When a plurality of moving stations are multiconnected through a single fixed station, up-lines from the moving stations to the fixed station and down-lines from the fixed station to the moving stations usually have different carrier frequencies. Accordingly, the up-lines and the down-lines may be separately designed. The distance to the fixed station differs from moving station to moving station. For the uplines, if the transmission outputs of the plurality of moving stations are equal, the transmission output from a very distant station is very weak compared to other moving stations. Accordingly, the source data from the distant station may not be reproduced. On the other hand, for the down-lines, since the transmission outputs of the fixed station for the plurality of moving stations are equal, each moving station receives the transmission signals to all moving stations as the same level inputs. Since the number of moving stations to which one fixed station transmits the signals is limited, each moving station can reproduce the source data from the desired signal. In this manner, the problem of distance is avoided for the down line.

Accordingly, in such a multi-connection communication, the problem of distance is solved if the transmission powers of the moving stations are controlled only in the up-lines.

In a communication apparatus of a communication method other than the spectrum diffusion communication, a power consumption can be saved by controlling a transmission power in accordance with a distance to a receiving station. Namely, for a receiving station at a short distance, a smaller transmission power than a maximum transmission power is used so that the transmission power is saved compared to a case where a large transmission power is always used. Since unduly high power is not used, undue disturbance of other communication can be avoided.

FIG. 7 shows a block diagram of an embodiment in which moving stations control the transmission powers in accordance with a pilot signal sent from the fixed station.

In the present embodiment, in order to control the gain of the transmitter variable gain amplifier 13, circuits 20-25 are provided. Numeral 20 denotes a mixer which multiplies the output of the receiver local oscillator 10 with the output of a pilot diffusion (spread) code generator 21 and supplies a product to a correlator 22. A received signal branched by the common unit 2 is applied to another input of the correlator 22.

The pilot diffusion code generator 21 generates a diffusion code corresponding to the pilot diffusion signal normally sent from the multi-connection apparatus. The output of the correlator 22 is supplied to a band pass filter 23 which eliminates unnecessary frequency components from the correlated signal. The output of the band pass filter 23 is supplied to an envelope detector 24, which envelope-detects an input signal. The detected signal is applied to a low pass filter 25 which comprises an integrator and filters the input signal to produce a voltage signal proportional to a received electric field strength of the pilot signal.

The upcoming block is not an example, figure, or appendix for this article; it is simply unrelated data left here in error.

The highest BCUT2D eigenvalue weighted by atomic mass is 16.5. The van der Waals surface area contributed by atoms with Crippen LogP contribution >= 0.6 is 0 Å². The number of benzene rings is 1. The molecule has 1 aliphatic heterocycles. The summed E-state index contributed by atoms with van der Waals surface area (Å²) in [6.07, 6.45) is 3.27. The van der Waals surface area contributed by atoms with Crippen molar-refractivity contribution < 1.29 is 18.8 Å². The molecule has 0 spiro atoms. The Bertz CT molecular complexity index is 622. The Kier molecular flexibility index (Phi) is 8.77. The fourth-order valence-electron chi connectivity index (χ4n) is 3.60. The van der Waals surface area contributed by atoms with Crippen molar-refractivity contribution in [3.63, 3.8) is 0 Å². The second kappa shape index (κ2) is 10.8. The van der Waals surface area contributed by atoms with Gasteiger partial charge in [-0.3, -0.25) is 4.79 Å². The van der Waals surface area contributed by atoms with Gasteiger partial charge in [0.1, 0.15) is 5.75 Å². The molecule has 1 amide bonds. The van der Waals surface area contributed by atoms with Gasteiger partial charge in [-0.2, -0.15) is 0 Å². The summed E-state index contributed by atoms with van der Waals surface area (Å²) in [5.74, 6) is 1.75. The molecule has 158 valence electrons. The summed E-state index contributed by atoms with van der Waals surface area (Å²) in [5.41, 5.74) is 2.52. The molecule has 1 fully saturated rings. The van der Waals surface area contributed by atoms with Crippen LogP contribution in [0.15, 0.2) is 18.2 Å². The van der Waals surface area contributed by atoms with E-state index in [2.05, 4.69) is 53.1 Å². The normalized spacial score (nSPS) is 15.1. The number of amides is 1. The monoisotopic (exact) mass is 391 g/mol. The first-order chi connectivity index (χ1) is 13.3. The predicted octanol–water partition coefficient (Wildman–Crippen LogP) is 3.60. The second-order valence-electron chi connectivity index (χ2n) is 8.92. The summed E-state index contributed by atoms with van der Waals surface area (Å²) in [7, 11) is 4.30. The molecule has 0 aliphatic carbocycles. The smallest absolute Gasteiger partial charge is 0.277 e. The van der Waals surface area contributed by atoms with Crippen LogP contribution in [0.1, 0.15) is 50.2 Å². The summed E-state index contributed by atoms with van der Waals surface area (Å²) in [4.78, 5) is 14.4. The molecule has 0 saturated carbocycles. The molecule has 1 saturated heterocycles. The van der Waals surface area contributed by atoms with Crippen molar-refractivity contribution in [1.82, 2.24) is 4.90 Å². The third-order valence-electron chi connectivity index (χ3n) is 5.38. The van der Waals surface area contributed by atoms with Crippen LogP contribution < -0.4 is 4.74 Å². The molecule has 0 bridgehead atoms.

When two (or more) moving stations configured as shown in FIG. 7 are multi-connected to the multiconnection apparatus which is a single fixed station, the fixed station normally sends a pilot signal diffused by a specific diffusion code. This pilot signal may be common to the plurality of moving stations. The multi-connection apparatus of the present embodiment needs to send only one pilot signal in addition to the signals sent by the conventional multi-connection apparatus. Since this signal is sent even when the communication is not established, the moving station having the configuration shown in FIG. 7 can normally receive the pilot diffusion signal. Accordingly, the gain of the transmitter variable gain amplifier 13 is always set such that the received power at the fixed station is kept at a proper level. The circuits 20-22 of FIG. 7 reverse-diffuse the pilot diffusion signal to convert the pilot diffusion signal to the intermediate frequency signal. The pilot signal is envelope-detected by the detector 24 and the output of the detector 24 is supplied to a low pass filter 25 which converts it to a time-averaged signal of a voltage signal proportional to the received electric field strength of the pilot signal. The output of the low pass filter 25 is supplied to the variable gain amplifier 13 which controls the transmission power of the moving station in accordance with the received electric field strength of the pilot signal at the moving station. As a result, the received electric field strength at the fixed station is properly controlled.

In this manner, the distance to the other station is determined based on the received power and the transmission power is controlled in accordance with the received voltage so that the transmission power is low if the other station is at a short distance. If the other station is at a distant place, the transmission power is high. As a result, the received power of the other station can be limited in a proper range and the problem of distance is solved.

When the pilot signal can be always received, the system is more reliable.

Accordingly, the spectrum diffusion communication among a number of communication apparatus by the multiconnection is attained.

While preferred embodiments of the present invention have been described, the present invention is not limited to those embodiments but various modifications thereof may be made without departing from the scope of claims.

Claims (32)

I claim:
1. A communication apparatus comprising:
receiving means for receiving a signal including a signal from a partner station;